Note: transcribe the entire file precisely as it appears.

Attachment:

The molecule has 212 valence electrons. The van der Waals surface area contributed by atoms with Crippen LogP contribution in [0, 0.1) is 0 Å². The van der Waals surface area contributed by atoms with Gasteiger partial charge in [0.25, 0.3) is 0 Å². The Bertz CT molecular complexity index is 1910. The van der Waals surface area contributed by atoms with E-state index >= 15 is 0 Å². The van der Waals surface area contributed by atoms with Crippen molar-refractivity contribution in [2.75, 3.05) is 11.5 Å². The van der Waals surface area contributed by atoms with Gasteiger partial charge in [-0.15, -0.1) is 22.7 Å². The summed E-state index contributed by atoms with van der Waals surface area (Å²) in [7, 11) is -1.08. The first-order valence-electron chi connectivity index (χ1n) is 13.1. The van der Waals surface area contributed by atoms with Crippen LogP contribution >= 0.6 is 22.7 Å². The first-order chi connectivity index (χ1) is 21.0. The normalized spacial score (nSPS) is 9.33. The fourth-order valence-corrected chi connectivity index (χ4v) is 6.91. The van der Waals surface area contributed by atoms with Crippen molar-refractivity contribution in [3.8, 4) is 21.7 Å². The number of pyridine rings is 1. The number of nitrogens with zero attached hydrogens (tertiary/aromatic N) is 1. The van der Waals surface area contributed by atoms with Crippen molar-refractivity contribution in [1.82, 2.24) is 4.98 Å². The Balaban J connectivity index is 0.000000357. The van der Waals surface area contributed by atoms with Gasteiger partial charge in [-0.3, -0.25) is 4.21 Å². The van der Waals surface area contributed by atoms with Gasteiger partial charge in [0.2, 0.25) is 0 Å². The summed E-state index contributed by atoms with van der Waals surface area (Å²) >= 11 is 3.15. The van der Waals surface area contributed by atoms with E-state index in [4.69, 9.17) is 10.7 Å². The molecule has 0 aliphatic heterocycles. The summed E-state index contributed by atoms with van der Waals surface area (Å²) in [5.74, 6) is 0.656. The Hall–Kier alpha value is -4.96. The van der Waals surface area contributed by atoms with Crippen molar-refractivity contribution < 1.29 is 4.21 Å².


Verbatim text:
The molecule has 212 valence electrons. The van der Waals surface area contributed by atoms with Crippen LogP contribution in [0, 0.1) is 0 Å². The van der Waals surface area contributed by atoms with Gasteiger partial charge in [0.25, 0.3) is 0 Å². The Bertz CT molecular complexity index is 1910. The van der Waals surface area contributed by atoms with E-state index >= 15 is 0 Å². The van der Waals surface area contributed by atoms with Crippen molar-refractivity contribution in [2.75, 3.05) is 11.5 Å². The van der Waals surface area contributed by atoms with Gasteiger partial charge in [-0.15, -0.1) is 22.7 Å². The summed E-state index contributed by atoms with van der Waals surface area (Å²) in [7, 11) is -1.08. The first-order valence-electron chi connectivity index (χ1n) is 13.1. The van der Waals surface area contributed by atoms with Crippen LogP contribution >= 0.6 is 22.7 Å². The first-order chi connectivity index (χ1) is 21.0. The normalized spacial score (nSPS) is 9.33. The fourth-order valence-corrected chi connectivity index (χ4v) is 6.91. The van der Waals surface area contributed by atoms with Crippen molar-refractivity contribution in [3.8, 4) is 21.7 Å². The number of pyridine rings is 1. The number of nitrogens with zero attached hydrogens (tertiary/aromatic N) is 1. The van der Waals surface area contributed by atoms with Crippen molar-refractivity contribution in [1.82, 2.24) is 4.98 Å². The Balaban J connectivity index is 0.000000357. The van der Waals surface area contributed by atoms with Gasteiger partial charge in [-0.3, -0.25) is 4.21 Å². The van der Waals surface area contributed by atoms with Gasteiger partial charge in [0.2, 0.25) is 0 Å². The summed E-state index contributed by atoms with van der Waals surface area (Å²) >= 11 is 3.15. The van der Waals surface area contributed by atoms with E-state index in [4.69, 9.17) is 10.7 Å². The molecule has 0 aliphatic heterocycles. The summed E-state index contributed by atoms with van der Waals surface area (Å²) in [5.74, 6) is 0.656. The Hall–Kier alpha value is -4.96. The van der Waals surface area contributed by atoms with Crippen molar-refractivity contribution < 1.29 is 4.21 Å².